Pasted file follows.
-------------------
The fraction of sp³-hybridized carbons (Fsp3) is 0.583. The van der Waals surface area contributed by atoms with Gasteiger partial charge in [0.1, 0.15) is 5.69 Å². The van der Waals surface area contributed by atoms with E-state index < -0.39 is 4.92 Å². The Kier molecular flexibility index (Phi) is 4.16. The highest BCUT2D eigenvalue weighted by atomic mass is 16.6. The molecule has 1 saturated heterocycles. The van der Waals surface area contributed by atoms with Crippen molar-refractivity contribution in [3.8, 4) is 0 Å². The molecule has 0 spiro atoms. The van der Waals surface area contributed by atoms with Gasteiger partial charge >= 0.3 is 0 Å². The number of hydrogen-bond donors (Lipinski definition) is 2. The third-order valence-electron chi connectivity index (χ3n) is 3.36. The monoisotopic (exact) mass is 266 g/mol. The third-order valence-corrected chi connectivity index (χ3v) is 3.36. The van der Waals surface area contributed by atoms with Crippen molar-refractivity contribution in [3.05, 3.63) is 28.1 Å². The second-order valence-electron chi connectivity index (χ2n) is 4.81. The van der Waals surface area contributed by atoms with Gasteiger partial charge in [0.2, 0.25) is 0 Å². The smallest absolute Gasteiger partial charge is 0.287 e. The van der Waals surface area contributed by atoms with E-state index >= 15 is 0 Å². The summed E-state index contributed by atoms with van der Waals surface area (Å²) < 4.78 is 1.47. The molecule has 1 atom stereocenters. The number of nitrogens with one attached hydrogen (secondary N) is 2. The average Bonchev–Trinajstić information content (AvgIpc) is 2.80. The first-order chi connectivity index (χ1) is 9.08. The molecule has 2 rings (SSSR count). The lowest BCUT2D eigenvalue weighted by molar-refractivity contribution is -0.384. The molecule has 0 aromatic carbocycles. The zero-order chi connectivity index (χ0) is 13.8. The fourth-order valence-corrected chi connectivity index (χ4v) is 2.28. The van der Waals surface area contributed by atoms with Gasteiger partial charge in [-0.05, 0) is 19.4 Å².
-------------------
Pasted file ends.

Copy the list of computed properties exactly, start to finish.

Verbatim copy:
The fraction of sp³-hybridized carbons (Fsp3) is 0.583. The van der Waals surface area contributed by atoms with Gasteiger partial charge in [0.1, 0.15) is 5.69 Å². The van der Waals surface area contributed by atoms with E-state index < -0.39 is 4.92 Å². The Kier molecular flexibility index (Phi) is 4.16. The highest BCUT2D eigenvalue weighted by atomic mass is 16.6. The molecule has 1 saturated heterocycles. The van der Waals surface area contributed by atoms with Crippen molar-refractivity contribution in [3.8, 4) is 0 Å². The molecule has 0 spiro atoms. The van der Waals surface area contributed by atoms with Gasteiger partial charge >= 0.3 is 0 Å². The number of hydrogen-bond donors (Lipinski definition) is 2. The third-order valence-electron chi connectivity index (χ3n) is 3.36. The monoisotopic (exact) mass is 266 g/mol. The third-order valence-corrected chi connectivity index (χ3v) is 3.36. The van der Waals surface area contributed by atoms with Crippen molar-refractivity contribution in [3.05, 3.63) is 28.1 Å². The second-order valence-electron chi connectivity index (χ2n) is 4.81. The van der Waals surface area contributed by atoms with Gasteiger partial charge in [0.2, 0.25) is 0 Å². The smallest absolute Gasteiger partial charge is 0.287 e. The van der Waals surface area contributed by atoms with E-state index >= 15 is 0 Å². The summed E-state index contributed by atoms with van der Waals surface area (Å²) < 4.78 is 1.47. The molecule has 1 atom stereocenters. The number of nitrogens with one attached hydrogen (secondary N) is 2. The average Bonchev–Trinajstić information content (AvgIpc) is 2.80. The first-order chi connectivity index (χ1) is 9.08. The molecule has 2 rings (SSSR count). The lowest BCUT2D eigenvalue weighted by molar-refractivity contribution is -0.384. The molecule has 0 aromatic carbocycles. The zero-order chi connectivity index (χ0) is 13.8. The fourth-order valence-corrected chi connectivity index (χ4v) is 2.28. The van der Waals surface area contributed by atoms with Gasteiger partial charge in [-0.05, 0) is 19.4 Å².